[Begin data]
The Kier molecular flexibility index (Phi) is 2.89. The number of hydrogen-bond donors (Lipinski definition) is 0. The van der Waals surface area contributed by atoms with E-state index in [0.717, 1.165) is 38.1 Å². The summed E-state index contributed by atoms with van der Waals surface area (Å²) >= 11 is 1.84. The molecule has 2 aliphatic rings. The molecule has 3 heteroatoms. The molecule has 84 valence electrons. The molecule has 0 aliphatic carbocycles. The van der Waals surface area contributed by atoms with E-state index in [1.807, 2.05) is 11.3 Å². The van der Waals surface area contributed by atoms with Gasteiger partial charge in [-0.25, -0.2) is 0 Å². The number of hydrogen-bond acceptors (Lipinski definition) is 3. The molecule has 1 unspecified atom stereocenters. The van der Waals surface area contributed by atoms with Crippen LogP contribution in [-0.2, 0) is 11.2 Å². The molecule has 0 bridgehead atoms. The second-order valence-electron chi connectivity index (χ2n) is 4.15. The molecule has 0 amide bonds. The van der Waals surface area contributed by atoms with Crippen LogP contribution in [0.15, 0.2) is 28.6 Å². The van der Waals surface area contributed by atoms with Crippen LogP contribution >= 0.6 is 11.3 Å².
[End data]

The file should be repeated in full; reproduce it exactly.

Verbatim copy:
The Kier molecular flexibility index (Phi) is 2.89. The number of hydrogen-bond donors (Lipinski definition) is 0. The van der Waals surface area contributed by atoms with E-state index in [0.717, 1.165) is 38.1 Å². The summed E-state index contributed by atoms with van der Waals surface area (Å²) >= 11 is 1.84. The molecule has 2 aliphatic rings. The molecule has 3 heteroatoms. The molecule has 84 valence electrons. The molecule has 0 aliphatic carbocycles. The van der Waals surface area contributed by atoms with E-state index in [1.807, 2.05) is 11.3 Å². The van der Waals surface area contributed by atoms with Gasteiger partial charge in [-0.25, -0.2) is 0 Å². The number of hydrogen-bond acceptors (Lipinski definition) is 3. The molecule has 1 unspecified atom stereocenters. The van der Waals surface area contributed by atoms with Crippen LogP contribution in [-0.2, 0) is 11.2 Å². The molecule has 0 bridgehead atoms. The second-order valence-electron chi connectivity index (χ2n) is 4.15. The molecule has 0 amide bonds. The van der Waals surface area contributed by atoms with Crippen LogP contribution in [0.15, 0.2) is 28.6 Å². The van der Waals surface area contributed by atoms with Crippen LogP contribution >= 0.6 is 11.3 Å².